I’ve been counting down to lift-off since I did that entry — and I’d say we’ve finally arrived at the “everything changes” point and are about to embark on the “cascading breakdowns and transformations.”

Don’t say I didn’t warn you.

There can be no doubt that at this moment Julian Assange is the living embodiment of the holism vision in its computer-and-internet aspect. The various Pirate Parties have his back. Anonymous vows to avenge him. And no less an authority than John Perry Barlow has tweeted, “The first serious infowar is now engaged. The field of battle is WikiLeaks. You are the troops.”

There can similarly be no doubt that the democracy vision is already in a state of accelerated collapse. Corporations sneer at its feeble attempts to put limits on their greed. Tea Partiers seriously propose undoing the great democratic achievements of the last 150 years. And even earnest liberals wring their hands and bemoan the breakdown of the social contract.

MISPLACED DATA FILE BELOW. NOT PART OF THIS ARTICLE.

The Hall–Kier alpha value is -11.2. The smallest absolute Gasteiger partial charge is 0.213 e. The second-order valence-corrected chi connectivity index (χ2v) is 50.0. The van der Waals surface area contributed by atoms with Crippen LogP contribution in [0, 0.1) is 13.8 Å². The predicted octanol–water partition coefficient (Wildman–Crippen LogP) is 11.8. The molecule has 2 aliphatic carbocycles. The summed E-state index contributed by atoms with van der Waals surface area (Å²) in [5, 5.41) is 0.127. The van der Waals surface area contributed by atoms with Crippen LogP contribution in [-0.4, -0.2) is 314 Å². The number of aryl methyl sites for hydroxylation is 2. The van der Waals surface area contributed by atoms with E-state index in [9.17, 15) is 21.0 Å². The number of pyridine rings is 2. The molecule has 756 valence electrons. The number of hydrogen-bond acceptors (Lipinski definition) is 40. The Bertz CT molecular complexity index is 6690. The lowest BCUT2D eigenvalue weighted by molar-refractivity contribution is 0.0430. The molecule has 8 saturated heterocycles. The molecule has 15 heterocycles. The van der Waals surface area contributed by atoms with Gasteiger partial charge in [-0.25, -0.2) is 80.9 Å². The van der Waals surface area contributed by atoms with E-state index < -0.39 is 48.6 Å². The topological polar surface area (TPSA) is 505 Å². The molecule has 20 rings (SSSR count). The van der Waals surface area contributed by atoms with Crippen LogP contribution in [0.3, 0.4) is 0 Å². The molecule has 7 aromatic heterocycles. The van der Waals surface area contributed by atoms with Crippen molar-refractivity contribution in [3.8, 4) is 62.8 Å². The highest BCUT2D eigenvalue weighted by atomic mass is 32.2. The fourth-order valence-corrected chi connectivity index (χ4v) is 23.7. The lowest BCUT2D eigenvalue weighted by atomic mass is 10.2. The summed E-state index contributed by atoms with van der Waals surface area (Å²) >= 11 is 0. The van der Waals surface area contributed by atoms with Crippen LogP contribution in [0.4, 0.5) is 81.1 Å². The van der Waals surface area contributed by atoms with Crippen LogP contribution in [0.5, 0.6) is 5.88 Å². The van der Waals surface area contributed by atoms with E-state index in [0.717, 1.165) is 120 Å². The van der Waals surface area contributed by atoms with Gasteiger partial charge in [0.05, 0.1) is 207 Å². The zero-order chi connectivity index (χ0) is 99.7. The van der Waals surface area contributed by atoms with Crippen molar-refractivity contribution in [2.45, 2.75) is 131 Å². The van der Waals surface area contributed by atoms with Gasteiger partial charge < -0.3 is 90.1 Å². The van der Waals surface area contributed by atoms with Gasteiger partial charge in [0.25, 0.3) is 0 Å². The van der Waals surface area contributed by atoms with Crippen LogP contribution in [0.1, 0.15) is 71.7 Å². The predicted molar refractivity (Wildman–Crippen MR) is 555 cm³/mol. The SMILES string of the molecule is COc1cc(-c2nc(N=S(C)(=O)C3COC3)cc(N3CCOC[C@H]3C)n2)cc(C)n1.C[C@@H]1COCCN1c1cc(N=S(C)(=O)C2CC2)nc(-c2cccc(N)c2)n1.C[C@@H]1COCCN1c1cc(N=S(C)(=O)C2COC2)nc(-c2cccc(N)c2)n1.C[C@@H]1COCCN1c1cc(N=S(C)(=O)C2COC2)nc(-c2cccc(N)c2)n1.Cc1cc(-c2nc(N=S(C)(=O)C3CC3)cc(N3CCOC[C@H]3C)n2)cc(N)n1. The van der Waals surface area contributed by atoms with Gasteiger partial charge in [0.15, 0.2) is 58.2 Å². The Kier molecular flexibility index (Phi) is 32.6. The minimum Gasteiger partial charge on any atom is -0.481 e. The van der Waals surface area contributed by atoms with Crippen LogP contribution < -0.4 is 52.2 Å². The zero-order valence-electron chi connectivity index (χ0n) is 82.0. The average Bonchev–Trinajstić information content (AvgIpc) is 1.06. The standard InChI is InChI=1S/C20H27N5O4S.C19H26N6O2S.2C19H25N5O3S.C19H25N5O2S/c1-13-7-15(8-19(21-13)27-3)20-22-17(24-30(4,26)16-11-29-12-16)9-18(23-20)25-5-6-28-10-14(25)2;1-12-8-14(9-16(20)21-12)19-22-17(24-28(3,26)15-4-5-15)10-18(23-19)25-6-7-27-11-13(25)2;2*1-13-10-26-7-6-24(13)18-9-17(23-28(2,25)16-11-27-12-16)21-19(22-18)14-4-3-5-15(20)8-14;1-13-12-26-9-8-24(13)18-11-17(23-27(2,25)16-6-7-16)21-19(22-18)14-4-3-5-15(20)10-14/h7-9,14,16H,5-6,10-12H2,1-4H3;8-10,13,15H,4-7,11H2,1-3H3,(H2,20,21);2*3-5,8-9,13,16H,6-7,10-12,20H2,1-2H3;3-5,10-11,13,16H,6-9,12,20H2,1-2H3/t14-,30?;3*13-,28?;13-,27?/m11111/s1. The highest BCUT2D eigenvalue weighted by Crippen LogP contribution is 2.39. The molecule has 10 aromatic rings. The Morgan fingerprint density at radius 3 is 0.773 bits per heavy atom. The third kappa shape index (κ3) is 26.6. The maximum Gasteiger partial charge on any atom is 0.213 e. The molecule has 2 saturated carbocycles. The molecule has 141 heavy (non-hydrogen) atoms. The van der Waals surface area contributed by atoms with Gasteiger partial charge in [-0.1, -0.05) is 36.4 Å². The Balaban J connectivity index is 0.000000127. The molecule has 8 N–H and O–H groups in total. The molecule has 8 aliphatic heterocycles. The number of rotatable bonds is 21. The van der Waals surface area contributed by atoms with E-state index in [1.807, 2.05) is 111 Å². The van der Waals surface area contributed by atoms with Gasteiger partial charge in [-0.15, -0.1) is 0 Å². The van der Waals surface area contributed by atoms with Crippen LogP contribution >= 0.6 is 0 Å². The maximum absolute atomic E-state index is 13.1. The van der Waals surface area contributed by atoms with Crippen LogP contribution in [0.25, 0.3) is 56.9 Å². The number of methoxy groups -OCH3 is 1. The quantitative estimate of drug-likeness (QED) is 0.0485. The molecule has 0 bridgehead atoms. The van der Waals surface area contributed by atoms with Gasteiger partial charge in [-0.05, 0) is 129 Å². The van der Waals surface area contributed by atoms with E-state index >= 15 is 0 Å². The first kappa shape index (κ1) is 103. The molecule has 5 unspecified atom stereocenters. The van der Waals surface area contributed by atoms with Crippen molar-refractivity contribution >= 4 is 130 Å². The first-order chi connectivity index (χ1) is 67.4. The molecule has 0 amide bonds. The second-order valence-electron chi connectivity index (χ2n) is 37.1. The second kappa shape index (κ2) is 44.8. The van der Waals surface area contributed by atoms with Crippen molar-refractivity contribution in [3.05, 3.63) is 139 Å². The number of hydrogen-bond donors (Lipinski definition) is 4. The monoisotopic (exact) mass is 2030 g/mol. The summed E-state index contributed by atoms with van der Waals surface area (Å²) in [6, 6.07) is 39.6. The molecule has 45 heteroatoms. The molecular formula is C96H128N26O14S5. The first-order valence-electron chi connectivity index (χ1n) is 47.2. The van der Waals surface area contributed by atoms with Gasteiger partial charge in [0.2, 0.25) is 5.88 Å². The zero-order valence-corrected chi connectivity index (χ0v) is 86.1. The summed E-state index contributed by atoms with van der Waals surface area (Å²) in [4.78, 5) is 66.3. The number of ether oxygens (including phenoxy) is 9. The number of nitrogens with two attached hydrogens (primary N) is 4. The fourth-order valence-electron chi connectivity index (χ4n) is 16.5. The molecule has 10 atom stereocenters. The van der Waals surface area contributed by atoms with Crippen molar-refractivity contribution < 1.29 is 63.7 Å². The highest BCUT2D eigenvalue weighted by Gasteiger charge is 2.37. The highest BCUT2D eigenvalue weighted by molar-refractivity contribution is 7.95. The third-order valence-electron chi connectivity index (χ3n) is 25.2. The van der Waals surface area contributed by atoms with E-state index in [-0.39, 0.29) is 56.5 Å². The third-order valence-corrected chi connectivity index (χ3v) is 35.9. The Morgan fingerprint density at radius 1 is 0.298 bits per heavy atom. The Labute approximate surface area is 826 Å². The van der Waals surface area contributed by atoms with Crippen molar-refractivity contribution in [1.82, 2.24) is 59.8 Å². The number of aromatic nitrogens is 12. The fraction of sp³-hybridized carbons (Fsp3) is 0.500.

The utter panic of the world’s nations over the WikiLeaks info-dumps is a measure of their desperation and a sign that the era of democracy-and-chaos is drawing to an end.

But if what I wrote in the more placid times of a year ago is to be taken seriously, this is only the starting-point.

It should get interesting.


A listing of all my posts on the emerging counterculture can be found here.

A general overview of the areas of interest covered at this blog can be found here.

A chronological listing of all entries at this blog, with brief descriptions, can be found here.

“Some dishonest Booksellers, called Land-Pirats, who make it their practice to steal Impressions of other mens Copies.”
— J. Hancock, Brooks’ String of Pearls, 1668 (quoted in the Oxford English Dictionary)